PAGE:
Two to three decades ago the research literature on the epidemiology of athletic injuries was very sparse, but since the mid 1960s there has been a slow growth in sports injury rate research as the need for this type of data has become more apparent. Even so, many studies cover only one year (or season), occasionally two (47, 48). Nearly all studies have limitations imposed by sample size, covering one school or one city or one geographic area (47, 48, 52). Some studies (9, 18, 39, 49) are limited to injuries of one anatomical site, such as the knee, or one type of injury, such as fatalities or ankle sprains. Getting a clear national perspective by combining results from different studies are greatly hindered by differences in methodologies, such as dissimilar definitions of a reportable injury or different means of collecting and reporting data. Combining study results would be ill-advised in any case, because of the lack of representativeness of the combined data sources.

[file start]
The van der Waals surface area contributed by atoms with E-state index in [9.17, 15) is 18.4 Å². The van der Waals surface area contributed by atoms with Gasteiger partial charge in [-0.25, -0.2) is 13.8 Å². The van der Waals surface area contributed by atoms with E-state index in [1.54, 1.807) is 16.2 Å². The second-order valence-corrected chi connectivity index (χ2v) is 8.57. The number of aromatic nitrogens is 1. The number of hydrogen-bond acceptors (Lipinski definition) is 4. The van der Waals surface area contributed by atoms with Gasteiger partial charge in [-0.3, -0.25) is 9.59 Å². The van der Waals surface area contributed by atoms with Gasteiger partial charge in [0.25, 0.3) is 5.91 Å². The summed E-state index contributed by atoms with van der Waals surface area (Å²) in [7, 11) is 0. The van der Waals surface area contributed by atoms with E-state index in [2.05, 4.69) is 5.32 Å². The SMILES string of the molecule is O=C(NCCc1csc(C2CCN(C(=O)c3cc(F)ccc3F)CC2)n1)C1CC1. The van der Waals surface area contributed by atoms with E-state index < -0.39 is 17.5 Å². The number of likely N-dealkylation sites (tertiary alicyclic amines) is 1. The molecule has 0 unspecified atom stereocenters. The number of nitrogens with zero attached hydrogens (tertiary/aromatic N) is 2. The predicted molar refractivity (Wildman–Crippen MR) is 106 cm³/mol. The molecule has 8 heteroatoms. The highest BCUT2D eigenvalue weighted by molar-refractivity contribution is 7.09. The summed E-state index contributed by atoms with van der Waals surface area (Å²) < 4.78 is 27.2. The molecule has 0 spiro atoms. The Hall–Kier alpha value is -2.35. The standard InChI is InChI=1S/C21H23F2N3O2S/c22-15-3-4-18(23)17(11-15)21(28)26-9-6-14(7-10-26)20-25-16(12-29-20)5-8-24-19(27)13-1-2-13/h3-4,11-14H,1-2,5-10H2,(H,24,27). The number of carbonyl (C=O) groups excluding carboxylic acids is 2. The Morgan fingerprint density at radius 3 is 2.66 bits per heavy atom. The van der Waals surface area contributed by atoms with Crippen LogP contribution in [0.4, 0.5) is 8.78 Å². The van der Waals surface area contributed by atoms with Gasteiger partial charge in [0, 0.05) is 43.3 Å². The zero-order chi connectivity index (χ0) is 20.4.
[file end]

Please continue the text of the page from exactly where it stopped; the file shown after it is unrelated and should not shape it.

Still another problem with many studies is the source used to obtain injury data. Some rely on insurance claim forms (10, 11, 23), which has the disadvantage of not representing the true injury rate since not all athletic injuries result in insurance claims. Also, these records seldom contain much detail on the circumstances and mechanisms of injury. Some studies rely on a coach's assessment or recognition of an injury even though we know that, unless coaches have received specific training, they do a poor job of recognizing most treatable injuries (50). Studies that depend on recall of injuries at the end of a season have the obvious problems of inaccuracy and incompleteness of recall.